The Friedman Prize is awarded every two years to an individual who has made a significant contribution to the advancement of human freedom. It comes with $500,000 in prize money. The Cato Institute, which awards the Friedman Prize, is a non‐profit public policy research foundation headquartered in Washington, D.C.
The winner of the Friedman Prize is selected by an international selection committee that this year included Anne Applebaum of the Washington Post, Fareed Zakaria of Newsweek International, Francisco Flores, former President of El Salvador, Fred Smith, Chairman of the Federal Express Corporation, and Rose Friedman.
The previous winners of the Friedman Prize were Peter Bauer, a British economist, for his pioneering work in development economics, and Hernando De Soto, a Peruvian economist, for his work on the importance of property rights in helping the poor to obtain access to capital. The two economists helped to create a theoretical basis for applying the market principles to fight global poverty. They showed that free market, characterized by trade openness, limited state intervention in the economy, and strong emphases on property rights and the rule of law, was the best available mechanism for alleviating global poverty. Mart Laar put those theoretical principles into practice to the benefit of his countrymen.
According to the Economic Freedom of the World: 2005 Annual Report, which is published by the Fraser Institute in Canada, Estonia is the ninth economically freest country in the world. Today, many people find it difficult to remember the days of the Soviet Union, when the Estonian economy was completely dominated by the state and marked by endless lines and shortages. Mart Laar replaced the “dead hand” of the government with Adam Smith’s “invisible hand.” His government eliminated import tariffs (a decision that was partly reversed by Estonia’s membership of the European Union) and established a flat income tax. Corporate taxes on reinvested profits fell to zero and a currency board was established to combat inflation. The government also undertook extensive privatization of state companies.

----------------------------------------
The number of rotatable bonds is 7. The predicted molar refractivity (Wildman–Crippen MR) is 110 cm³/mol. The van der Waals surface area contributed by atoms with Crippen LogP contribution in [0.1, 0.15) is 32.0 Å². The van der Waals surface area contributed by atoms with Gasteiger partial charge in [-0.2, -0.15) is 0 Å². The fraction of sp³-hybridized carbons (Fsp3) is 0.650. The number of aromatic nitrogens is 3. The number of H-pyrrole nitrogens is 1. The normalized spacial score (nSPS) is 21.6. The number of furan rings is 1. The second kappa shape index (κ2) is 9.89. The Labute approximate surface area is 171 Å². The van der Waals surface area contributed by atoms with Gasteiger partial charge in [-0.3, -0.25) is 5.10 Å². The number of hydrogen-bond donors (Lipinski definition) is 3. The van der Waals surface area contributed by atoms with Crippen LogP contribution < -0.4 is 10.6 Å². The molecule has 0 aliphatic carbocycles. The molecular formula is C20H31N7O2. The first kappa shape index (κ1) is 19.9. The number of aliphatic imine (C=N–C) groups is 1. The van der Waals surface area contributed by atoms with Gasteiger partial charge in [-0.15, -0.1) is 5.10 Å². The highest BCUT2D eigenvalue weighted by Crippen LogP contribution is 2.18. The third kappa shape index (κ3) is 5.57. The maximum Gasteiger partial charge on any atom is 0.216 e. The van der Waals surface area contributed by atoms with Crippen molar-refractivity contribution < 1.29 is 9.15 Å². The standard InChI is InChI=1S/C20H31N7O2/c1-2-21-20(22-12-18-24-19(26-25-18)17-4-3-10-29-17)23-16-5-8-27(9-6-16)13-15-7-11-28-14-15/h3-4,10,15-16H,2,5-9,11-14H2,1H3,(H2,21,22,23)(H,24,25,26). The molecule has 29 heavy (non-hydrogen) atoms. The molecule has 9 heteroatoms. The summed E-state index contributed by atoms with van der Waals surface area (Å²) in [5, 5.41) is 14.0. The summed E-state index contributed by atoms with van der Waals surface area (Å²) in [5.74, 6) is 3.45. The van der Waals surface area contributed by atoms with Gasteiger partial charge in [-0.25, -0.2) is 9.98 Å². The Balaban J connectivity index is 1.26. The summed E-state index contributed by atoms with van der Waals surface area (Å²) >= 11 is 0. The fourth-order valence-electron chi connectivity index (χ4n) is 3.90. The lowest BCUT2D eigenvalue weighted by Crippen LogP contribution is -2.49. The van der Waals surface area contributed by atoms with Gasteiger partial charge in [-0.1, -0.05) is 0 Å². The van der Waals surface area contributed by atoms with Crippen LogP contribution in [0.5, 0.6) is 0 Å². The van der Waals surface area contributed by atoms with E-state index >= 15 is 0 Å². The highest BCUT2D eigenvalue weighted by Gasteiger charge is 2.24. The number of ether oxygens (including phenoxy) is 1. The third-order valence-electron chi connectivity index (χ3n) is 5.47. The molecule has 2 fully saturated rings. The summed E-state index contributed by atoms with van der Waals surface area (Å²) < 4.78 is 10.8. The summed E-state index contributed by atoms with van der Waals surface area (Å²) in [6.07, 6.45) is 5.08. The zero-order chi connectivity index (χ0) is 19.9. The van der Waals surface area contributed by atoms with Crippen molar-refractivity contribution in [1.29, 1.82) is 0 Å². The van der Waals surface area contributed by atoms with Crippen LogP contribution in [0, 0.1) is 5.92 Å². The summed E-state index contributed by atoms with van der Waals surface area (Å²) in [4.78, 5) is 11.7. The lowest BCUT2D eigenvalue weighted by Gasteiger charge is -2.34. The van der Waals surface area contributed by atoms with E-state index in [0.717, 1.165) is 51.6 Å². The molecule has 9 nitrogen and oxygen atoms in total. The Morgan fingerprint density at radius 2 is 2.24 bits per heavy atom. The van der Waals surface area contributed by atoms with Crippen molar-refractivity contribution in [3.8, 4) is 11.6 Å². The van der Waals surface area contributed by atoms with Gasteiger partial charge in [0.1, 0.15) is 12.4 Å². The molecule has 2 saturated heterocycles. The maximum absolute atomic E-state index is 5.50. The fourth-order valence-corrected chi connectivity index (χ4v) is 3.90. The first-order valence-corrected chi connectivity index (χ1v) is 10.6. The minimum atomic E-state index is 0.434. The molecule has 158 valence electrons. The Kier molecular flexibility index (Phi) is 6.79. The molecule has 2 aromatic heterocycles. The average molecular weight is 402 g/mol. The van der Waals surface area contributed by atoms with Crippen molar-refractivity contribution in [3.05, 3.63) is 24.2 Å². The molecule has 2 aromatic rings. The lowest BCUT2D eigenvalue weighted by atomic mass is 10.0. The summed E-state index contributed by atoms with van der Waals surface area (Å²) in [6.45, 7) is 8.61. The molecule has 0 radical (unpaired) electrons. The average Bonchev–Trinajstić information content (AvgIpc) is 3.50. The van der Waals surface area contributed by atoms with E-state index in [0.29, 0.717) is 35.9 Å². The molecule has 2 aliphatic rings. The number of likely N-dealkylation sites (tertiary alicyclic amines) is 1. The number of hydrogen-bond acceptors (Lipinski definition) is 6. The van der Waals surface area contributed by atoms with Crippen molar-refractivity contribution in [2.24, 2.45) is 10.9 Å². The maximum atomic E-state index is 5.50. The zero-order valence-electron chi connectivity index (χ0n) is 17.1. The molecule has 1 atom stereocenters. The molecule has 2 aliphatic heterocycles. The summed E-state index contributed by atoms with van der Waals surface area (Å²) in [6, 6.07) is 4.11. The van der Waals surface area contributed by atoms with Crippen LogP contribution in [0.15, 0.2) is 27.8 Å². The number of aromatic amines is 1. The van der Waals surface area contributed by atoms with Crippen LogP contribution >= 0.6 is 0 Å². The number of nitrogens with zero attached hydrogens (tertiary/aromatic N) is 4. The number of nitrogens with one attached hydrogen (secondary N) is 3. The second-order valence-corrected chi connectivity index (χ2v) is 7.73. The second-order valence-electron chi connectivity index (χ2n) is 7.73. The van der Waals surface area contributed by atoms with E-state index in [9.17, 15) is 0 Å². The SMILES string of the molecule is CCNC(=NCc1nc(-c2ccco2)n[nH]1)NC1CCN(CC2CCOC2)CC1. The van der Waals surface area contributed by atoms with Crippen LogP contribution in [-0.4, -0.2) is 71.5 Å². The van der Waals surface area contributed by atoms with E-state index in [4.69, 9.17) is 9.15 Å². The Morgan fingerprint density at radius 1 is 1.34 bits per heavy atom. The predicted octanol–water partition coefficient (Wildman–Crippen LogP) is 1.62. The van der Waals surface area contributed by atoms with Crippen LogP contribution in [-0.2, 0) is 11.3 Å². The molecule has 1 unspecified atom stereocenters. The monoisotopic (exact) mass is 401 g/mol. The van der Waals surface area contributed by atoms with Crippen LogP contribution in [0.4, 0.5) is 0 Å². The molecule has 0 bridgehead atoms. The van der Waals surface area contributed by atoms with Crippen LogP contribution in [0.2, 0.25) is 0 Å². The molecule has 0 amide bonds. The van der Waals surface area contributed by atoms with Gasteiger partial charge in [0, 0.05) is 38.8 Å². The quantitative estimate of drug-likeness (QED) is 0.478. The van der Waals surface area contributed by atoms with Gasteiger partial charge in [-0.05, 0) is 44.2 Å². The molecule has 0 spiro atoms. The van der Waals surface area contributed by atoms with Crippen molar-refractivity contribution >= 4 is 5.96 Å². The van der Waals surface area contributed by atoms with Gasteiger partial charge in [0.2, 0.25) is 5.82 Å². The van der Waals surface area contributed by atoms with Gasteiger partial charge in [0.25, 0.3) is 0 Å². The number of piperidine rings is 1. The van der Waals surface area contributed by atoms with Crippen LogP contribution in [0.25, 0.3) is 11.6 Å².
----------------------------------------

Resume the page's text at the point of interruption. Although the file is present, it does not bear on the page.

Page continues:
Though Estonia experienced a sharp but short recession that was shared by all transitional economies, by 1995 the economy was roaring again. According to the World Bank, between 1995 and 2004, Estonia’s per capita gross domestic product (GDP) grew at a compounded average annual rate of 6.6 percent. During that decade, Estonia’s GDP per capita adjusted for purchasing power parity rose from $6,847 to $12,773 in constant 2000 dollars, an increase of 86.5 percent. Estonia’s sustained, high growth rate was among the region’s highest and set the country on course to join the rest of the developed world.
Mart Laar’s premiership also marked Estonia’s return to democratic rule, which the country enjoyed during a brief period of independence between the two World Wars. It did not have to be that way. In Belarus, Alexander Lukashenko’s assumption of power in 1994 marked the return of that country to a communist dictatorship. Ukraine had to wait 13 years after her declaration of independence in 1991 before becoming democratic, and Russia has slid back into autocracy under the leadership of Vladimir Putin.
Mart Laar’s impact was felt beyond the influence he had on the lives of his fellow countrymen. Other post‐communist countries learned from Estonia’s reforms and imitated them. Estonia’s successful adoption of the flat tax led the way for Russia, Slovakia, Ukraine, and others. Estonia’s unilateral trade liberalization is a continued inspiration for other countries; including, most recently, Georgia. There are also those who feel that the presence of a market‐liberal Estonia in the European Union will lead the EU away from her socialist policies. Though I am not convinced that Estonia’s market‐liberalism is safe in the EU, let alone that Estonia will be able to change the policy debate in Brussels, I certainly hope that Mart Laar’s optimism about the EU’s future evolution will be justified.
Mart Laar was a superb choice for the 2006 Friedman Prize. I am very pleased that my employer, the Cato Institute, is able to honor him is that way and I hope that the fire of liberty that Mart Laar and his colleagues set alight in Estonia will continue to spread to the rest of the world.